3.2. Governing Equations for Fluid Flow
3.2.1. Fluid Flow in the Matrix
In the saturated porous matrix, the mass conservation of fluid is where is the fluid density, is the porosity of the matrix, denotes time, is the flow velocity of the Darcy seepage, and is the source or sink term.
The seepage velocity is expressed by Darcy’s law as
Furthermore, the storage term at the first term of Equation (4) is
The porosity dilationinduced fluid variation is treated as the source term which is shown as where is the intrinsic permeability of the rock matrix, is the dynamic viscosity of water, is the storage coefficient of the porous matrix, is the water pressure, is Biot’s coefficient of the porous matrix, and is the volumetric strain.
Thus, the governing equation of water flow in the matrix is
3.2.2. Fluid Flow in Fractures
The continuity equation of fluid flow in discrete fractures is where is the fracture aperture, is the flow velocity in the fracture, denotes the gradient operator restricted to the tangential plane of a fracture, and is the source or sink term.
A fracture consists of two smooth parallel plates; thus, the volumetric flow rate is and the permeability of a single fracture is then obtained as where is the fracture width and is the fracture aperture. is the pressure gradient along the fracture.
We introduce of the roughness factor to consider the effect of fracture roughness on flow:
The following empirical expression is used in our computation: where is the standard deviation of the fracture surface height and is a constant ( by Lomize [31] and by Louis [32]). Single fracture flow found that varies from 1.04 to 1.65 [33]. Hence, the fracture flow velocity is
In this study, fractures are treated as the internal boundaries of the matrix seepage model. The fluid pressure in fractures is the Dirichlet boundary condition of fluid flow in the matrix, while the pore pressure of the matrix is the motivation of the source/sink term of fracture flow. The source or sink term in the governing equation for fracture flow is where and are the normal direction of up and down surfaces of the fracture, respectively.
Finally, the governing equation for fracture flow is obtained as
3.3. Governing Equations for Heat Transfer in the Matrix and Fractures
As a kind of porous media, the rock matrix has a higher specific surface area. Fluid can exchange heat with the matrix instantly. Hence, the temperature of pore water is assumed to be identical to that of the rock matrix. Then, the heat transfer equation in the matrix can be written as where is the effective heat capacity, is the porosity of the rock matrix, is the matrix density, is the specific heat capacity of the matrix, is the specific heat capacity of fluid, is the matrix temperature, and is the heat flux in the rock matrix.
The heat flux can be expressed through Fourier’s law as where is the effective heat conductivity, is the heat conductivity of the rock matrix, and is the heat conductivity of fluid.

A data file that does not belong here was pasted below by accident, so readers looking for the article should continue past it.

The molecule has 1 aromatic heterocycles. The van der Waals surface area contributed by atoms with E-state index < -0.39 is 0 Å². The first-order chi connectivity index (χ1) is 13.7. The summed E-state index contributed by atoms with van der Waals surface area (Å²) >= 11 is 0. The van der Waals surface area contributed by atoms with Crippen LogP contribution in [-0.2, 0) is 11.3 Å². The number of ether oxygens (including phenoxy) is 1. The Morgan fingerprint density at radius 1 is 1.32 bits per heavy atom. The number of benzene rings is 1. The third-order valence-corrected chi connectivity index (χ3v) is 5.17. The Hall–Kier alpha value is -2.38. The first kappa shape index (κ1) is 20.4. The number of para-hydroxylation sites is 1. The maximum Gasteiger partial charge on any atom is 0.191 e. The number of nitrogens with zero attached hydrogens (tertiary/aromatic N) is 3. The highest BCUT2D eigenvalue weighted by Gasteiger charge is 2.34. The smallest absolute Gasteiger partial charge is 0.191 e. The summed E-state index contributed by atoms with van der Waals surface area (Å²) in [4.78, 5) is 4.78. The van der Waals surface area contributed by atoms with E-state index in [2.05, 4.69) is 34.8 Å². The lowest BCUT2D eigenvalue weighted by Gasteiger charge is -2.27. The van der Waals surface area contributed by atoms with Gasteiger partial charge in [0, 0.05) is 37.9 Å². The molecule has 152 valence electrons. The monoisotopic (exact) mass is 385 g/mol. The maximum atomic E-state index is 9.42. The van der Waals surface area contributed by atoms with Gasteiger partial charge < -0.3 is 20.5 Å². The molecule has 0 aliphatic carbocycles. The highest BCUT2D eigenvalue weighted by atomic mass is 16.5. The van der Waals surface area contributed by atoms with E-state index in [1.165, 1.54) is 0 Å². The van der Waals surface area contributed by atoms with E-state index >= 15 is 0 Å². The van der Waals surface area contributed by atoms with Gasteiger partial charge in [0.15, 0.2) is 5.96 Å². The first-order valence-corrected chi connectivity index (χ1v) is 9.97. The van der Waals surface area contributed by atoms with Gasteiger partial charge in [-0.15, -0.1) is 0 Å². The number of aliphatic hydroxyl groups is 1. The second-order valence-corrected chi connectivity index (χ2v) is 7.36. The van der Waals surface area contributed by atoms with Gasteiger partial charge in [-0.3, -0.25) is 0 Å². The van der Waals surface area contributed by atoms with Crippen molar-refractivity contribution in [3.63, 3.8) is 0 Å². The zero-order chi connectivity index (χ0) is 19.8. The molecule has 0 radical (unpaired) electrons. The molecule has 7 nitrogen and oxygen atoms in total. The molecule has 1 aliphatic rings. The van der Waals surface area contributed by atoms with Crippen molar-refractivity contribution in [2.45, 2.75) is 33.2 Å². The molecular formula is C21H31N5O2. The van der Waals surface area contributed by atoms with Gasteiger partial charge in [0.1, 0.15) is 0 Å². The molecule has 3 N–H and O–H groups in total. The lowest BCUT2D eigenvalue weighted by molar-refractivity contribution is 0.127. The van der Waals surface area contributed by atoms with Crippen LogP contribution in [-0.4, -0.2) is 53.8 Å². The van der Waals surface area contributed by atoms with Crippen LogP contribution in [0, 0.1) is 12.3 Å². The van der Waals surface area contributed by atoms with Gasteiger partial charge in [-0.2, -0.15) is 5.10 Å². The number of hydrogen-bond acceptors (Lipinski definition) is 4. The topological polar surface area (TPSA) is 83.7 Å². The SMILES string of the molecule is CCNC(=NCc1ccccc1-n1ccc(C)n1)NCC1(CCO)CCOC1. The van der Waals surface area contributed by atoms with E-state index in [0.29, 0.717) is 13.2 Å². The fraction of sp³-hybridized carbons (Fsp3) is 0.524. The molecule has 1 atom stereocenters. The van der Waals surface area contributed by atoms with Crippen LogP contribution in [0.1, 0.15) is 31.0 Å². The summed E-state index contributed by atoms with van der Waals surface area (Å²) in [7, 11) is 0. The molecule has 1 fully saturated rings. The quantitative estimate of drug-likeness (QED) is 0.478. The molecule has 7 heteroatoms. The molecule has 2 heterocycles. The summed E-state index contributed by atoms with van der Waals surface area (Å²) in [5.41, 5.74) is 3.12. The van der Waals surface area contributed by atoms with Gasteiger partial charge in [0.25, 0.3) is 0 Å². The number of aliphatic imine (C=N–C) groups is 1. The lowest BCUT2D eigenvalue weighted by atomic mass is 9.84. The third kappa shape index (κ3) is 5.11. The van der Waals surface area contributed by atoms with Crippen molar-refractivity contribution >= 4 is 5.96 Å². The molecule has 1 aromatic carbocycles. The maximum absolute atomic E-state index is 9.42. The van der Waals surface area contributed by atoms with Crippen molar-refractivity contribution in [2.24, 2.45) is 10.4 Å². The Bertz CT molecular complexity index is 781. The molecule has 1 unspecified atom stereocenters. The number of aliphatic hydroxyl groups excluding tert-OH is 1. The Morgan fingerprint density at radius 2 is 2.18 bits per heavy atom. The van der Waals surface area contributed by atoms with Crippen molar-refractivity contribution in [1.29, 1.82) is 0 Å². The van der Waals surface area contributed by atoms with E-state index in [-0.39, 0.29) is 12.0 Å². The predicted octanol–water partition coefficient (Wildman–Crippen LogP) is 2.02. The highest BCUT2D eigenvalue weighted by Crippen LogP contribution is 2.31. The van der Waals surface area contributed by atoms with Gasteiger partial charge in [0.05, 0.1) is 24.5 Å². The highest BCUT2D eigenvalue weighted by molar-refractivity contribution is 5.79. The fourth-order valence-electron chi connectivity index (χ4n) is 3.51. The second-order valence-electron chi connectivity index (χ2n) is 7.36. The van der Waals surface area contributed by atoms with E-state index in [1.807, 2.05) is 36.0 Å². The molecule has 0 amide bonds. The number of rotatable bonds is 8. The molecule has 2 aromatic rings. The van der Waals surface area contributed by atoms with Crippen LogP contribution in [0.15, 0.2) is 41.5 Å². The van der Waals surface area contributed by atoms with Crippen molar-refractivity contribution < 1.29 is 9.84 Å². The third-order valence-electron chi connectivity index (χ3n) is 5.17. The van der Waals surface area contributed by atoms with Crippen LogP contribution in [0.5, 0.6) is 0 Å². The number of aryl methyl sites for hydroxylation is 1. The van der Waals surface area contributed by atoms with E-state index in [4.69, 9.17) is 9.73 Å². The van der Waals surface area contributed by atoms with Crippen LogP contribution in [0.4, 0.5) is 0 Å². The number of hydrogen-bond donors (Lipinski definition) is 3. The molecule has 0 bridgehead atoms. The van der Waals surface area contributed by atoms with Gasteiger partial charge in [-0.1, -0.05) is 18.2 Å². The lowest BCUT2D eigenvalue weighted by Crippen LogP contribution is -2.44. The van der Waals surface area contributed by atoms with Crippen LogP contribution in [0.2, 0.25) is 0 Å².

The heat transfer equation in discrete fractures is where is the heat flux in the fracture and is
is the source or sink term in fracture heat transfer. It is the heat exchange between the matrix and fracture. Based on the local thermal equilibrium assumption, can be expressed as
3.4. Mechanical Equilibrium
The constitutive equation of poroelasticity for THM coupling is
The Navier equation for displacement can be expressed as where is the stress tensor (positive for tension), is the shear modulus, is the strain tensor, is Poisson’s ratio, and is the unit tensor. is Biot’s coefficient, which depends on the compressibility; is the pore pressure (negative for suction); is the bulk modulus of porous media, and is Young’s modulus. is the coefficient of thermal volumetric expansion of porous media. is the initial temperature of the rock mass. is the body force.
3.5. Multiphysical Couplings
3.5.1. Variation of Fracture Aperture with Effective Normal Stress
A geothermal reservoir is composed of a rock matrix and fracture network. The rock matrix is usually of low porosity and low permeability. The slight change of porosity has little effect on water flow and heat transfer; thus, the rock matrix is assumed to have constant porosity. The fracture network is the primary channel for fluid flow. Any change of fracture aperture may severely affect water flow. The fracture aperture is related to effective normal stress as [34] where is the fracture closure, where is the initial aperture with zero effective normal stress; is the normal component of the effective stress tensor ; is the maximum possible fracture closure; and is an empirical parameter representing the initial normal stiffness. and can be determined with the tested samples under the specific testing conditions. Baghbanan and Jing [35] found that the above two parameters are difficultly evaluated for a set of fractures. They presented some empirical expressions for use: .